It was Saturday night, and I was out with some friends watching the first Toronto Raptors playoff game of the season (Go Raptors!).   At one point in the night, our conversation somehow turned from sports to the ongoing #MeToo movement that has taken over recent headlines. Naturally, as you can imagine there were various opinions, outlooks and viewpoints on the subject.

One friend stated how he felt it’s a very volatile time to be in the workplace. He said he no longer knows if he is actually allowed to even compliment a woman anymore. (I immediately wondered what the compliment was going to be that would make a woman cringe/accuse him of being a creepy bastard).  Another friend pointed out that it was almost “frightening” to be around women in the workplace now because he has no idea how to talk to them, and what they’d find appropriate vs. offensive.  The truth is, I’ve had several more clients bring up this same concern.

The #MeToo movement is not something men should fear. It shouldn’t mean you run in the opposite direction when your female co-worker enters the room. The movement is much, much bigger than that. It’s a movement against sexual harassment, assault and equality. Period. No matter which end of the spectrum you fall in to, it is clear that the way we understand this means navigating new territory for a lot of men. Regardless of who you are, where you work, how you were raised and what you do for a living, the rule of thumb is this: Always. Be. A. Gentleman.

Men Supporting Feminism

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As a man, saying you fully understand the #MeToo movement is the same as stating you understand feminism and trying to navigate through that can seem intimidating.

This movement is not about women being hypersensitive and looking to bring down men. It’s about drawing the line between professional and unprofessional. Knowing the difference between appropriate and inappropriate. Having the consciousness to comprehend the difference between wanted and unwanted actions towards ALL women.

In my opinion, the movement is starting important conversations about consent. It’s putting a focus unwelcomed behaviour – and allowing women to feel comfortable enough to have a voice. In the past few months, thousands of women have posted the powerful words ‘Me Too’ on Facebook and Twitter. Additionally, even more, women have shared posts and stories about their tragic experiences. This has allowed women to express their thoughts and views on this subject.  In turn, it has  allowed us, as men, to understand where they are coming from (and communicate how to correctly behave in both public and private settings).

If you’re looking for a few suggestions to navigate through this movement – here are some notes to help keep you from putting your foot in your mouth. Or from getting labelled with any sort of “creep” tag.



Truth is, it isn’t necessary to compliment a lady. Especially if she’s not your lady. Much in the same way you don’t throw compliments on your bros or colleagues – it’s pretty safe to keep that mindset about women. This myth that women are craving our approval and attention is false. This theory was likely created by a single man who most definitely didn’t consult a woman beforehand. Ladies can get through their day just fine without your compliments. Please remember that when she woke up this morning she didn’t get dressed hoping for your approval or admiration.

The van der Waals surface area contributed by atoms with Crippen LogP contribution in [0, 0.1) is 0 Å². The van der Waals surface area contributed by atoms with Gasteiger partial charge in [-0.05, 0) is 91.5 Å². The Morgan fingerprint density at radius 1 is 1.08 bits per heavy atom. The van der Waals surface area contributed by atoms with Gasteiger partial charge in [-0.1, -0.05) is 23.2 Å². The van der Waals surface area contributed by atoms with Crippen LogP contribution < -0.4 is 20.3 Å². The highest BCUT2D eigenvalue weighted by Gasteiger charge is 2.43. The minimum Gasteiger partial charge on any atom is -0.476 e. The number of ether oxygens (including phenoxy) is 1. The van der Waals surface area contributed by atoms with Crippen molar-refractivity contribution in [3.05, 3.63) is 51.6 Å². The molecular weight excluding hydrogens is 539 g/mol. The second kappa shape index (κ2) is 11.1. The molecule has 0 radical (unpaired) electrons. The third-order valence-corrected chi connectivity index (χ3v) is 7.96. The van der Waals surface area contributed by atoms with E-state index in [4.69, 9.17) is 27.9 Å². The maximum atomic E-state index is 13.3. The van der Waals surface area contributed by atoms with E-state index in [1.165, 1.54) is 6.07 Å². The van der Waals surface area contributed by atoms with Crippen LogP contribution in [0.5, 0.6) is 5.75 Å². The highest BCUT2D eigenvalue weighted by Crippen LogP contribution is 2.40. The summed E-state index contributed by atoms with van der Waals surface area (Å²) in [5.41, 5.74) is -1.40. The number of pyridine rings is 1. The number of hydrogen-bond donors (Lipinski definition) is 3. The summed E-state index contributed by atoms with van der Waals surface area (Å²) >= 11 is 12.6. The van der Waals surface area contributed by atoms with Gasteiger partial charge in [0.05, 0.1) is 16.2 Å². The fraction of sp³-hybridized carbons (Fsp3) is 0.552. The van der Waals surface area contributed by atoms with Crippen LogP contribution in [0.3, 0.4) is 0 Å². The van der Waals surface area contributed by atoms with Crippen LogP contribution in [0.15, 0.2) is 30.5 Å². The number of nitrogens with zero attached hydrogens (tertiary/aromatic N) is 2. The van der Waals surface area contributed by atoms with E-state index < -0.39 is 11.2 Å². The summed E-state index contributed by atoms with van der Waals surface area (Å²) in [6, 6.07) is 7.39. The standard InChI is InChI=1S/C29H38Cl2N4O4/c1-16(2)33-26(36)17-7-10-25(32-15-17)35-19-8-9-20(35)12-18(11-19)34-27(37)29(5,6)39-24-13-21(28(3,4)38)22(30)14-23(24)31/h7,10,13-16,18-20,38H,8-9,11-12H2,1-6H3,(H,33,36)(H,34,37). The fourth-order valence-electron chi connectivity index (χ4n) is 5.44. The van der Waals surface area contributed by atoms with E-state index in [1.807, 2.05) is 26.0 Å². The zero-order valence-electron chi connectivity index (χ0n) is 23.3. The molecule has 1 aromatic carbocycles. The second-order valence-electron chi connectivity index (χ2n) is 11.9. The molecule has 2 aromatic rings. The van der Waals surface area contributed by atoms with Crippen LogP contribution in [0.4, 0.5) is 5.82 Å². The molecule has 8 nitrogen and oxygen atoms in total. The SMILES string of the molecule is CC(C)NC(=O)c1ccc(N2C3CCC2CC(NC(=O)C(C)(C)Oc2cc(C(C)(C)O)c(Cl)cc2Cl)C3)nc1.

Man Thinking

Please for the love of the Raptors never compliment a woman’s body – no matter how strong the urge is. She doesn’t want to hear it. If she is not your wife or girlfriend – avoid this type of communication. At all costs, steer clear of expressing your appreciation of her legs, smile or weight loss. (As a life rule: never talk about a woman’s weight). The same way you aren’t telling Gary how that shade of blue in his tie brings out his eyes or how his suit jacket emphasizes his broad shoulders, you should never be saying those things to your female friends/co-workers… even strangers. Keep your complimentary vocab strictly to genuine accomplishments. They are less likely to be misinterpreted and much more appreciated.


Women's March Sign

Educating yourself is crucial. As mentioned before, you can do this by asking questions and listening closely to the answers. But there is so much more you can do. Read a book, watch a documentary or attend an educational event in your city. In the era of #MeToo, there are an endless amount of resources you can use to educate yourself on women’s rights. Trust me. Some of it is mind-blowing and absolutely zero harm will come from learning more about a woman’s perspective. These types of movements are here to stay and to be a respected man (and have female friends), it’s something you need to learn.


Bandaged Finger

Even though we want to “fix” things for women when we hear negative stories, it is important to realize that #MeToo is not something that is easy to ‘fix’. It’s a platform that lets women openly discuss the inappropriate things that have happened to them in the past, and how the time for change is NOW.  Learning about this movement will help you understand the ways women want to be treated, talked to, and looked at. Not only in the workplace — but in all places.

What’s most important is that the discussions are happening – whether in private or at the bar during NBA playoffs. When people talk, people learn. When women raise their voices, it’s clear that it sparks change. So, talk amongst your fellas and gather their input. Keep your actions classy and keep yourself updated on the latest movements in the news. Only good things can come from it.